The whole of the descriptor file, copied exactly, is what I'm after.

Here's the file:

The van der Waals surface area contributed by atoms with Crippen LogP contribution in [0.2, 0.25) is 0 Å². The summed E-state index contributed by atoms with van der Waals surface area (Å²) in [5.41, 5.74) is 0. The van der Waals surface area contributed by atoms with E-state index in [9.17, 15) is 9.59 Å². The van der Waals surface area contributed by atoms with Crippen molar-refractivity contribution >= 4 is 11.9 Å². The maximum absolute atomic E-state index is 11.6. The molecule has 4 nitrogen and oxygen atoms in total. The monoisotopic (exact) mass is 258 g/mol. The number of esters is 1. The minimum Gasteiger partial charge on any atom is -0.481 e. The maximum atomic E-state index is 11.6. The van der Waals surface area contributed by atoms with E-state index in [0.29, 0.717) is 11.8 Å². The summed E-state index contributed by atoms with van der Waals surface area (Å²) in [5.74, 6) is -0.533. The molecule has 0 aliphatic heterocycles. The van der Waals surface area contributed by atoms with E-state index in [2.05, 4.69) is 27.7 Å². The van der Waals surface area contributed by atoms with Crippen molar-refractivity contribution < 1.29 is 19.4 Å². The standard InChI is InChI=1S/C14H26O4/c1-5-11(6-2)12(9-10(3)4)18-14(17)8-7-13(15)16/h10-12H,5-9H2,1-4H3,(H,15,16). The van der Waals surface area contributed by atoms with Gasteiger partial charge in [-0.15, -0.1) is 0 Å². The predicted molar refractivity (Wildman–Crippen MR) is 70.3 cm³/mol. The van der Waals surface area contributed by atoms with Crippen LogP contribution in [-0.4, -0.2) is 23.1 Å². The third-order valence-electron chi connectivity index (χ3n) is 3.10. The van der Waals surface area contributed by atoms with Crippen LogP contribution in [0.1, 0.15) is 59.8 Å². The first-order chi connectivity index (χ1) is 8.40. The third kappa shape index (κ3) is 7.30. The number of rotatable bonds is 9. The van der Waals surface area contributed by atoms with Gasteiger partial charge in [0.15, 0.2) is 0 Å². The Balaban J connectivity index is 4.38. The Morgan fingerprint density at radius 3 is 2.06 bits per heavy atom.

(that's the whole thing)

The van der Waals surface area contributed by atoms with Crippen LogP contribution in [0.2, 0.25) is 0 Å². The summed E-state index contributed by atoms with van der Waals surface area (Å²) in [5.41, 5.74) is 0. The van der Waals surface area contributed by atoms with E-state index in [9.17, 15) is 9.59 Å². The van der Waals surface area contributed by atoms with Crippen molar-refractivity contribution >= 4 is 11.9 Å². The maximum absolute atomic E-state index is 11.6. The molecule has 4 nitrogen and oxygen atoms in total. The monoisotopic (exact) mass is 258 g/mol. The number of esters is 1. The minimum Gasteiger partial charge on any atom is -0.481 e. The maximum atomic E-state index is 11.6. The van der Waals surface area contributed by atoms with E-state index in [0.29, 0.717) is 11.8 Å². The summed E-state index contributed by atoms with van der Waals surface area (Å²) in [5.74, 6) is -0.533. The molecule has 0 aliphatic heterocycles. The van der Waals surface area contributed by atoms with E-state index in [2.05, 4.69) is 27.7 Å². The van der Waals surface area contributed by atoms with Crippen molar-refractivity contribution < 1.29 is 19.4 Å². The standard InChI is InChI=1S/C14H26O4/c1-5-11(6-2)12(9-10(3)4)18-14(17)8-7-13(15)16/h10-12H,5-9H2,1-4H3,(H,15,16). The van der Waals surface area contributed by atoms with Gasteiger partial charge in [-0.15, -0.1) is 0 Å². The predicted molar refractivity (Wildman–Crippen MR) is 70.3 cm³/mol. The van der Waals surface area contributed by atoms with Crippen LogP contribution in [-0.4, -0.2) is 23.1 Å². The third-order valence-electron chi connectivity index (χ3n) is 3.10. The van der Waals surface area contributed by atoms with Crippen LogP contribution in [0.1, 0.15) is 59.8 Å². The first-order chi connectivity index (χ1) is 8.40. The third kappa shape index (κ3) is 7.30. The number of rotatable bonds is 9. The van der Waals surface area contributed by atoms with Gasteiger partial charge in [0.15, 0.2) is 0 Å². The Balaban J connectivity index is 4.38. The Morgan fingerprint density at radius 3 is 2.06 bits per heavy atom.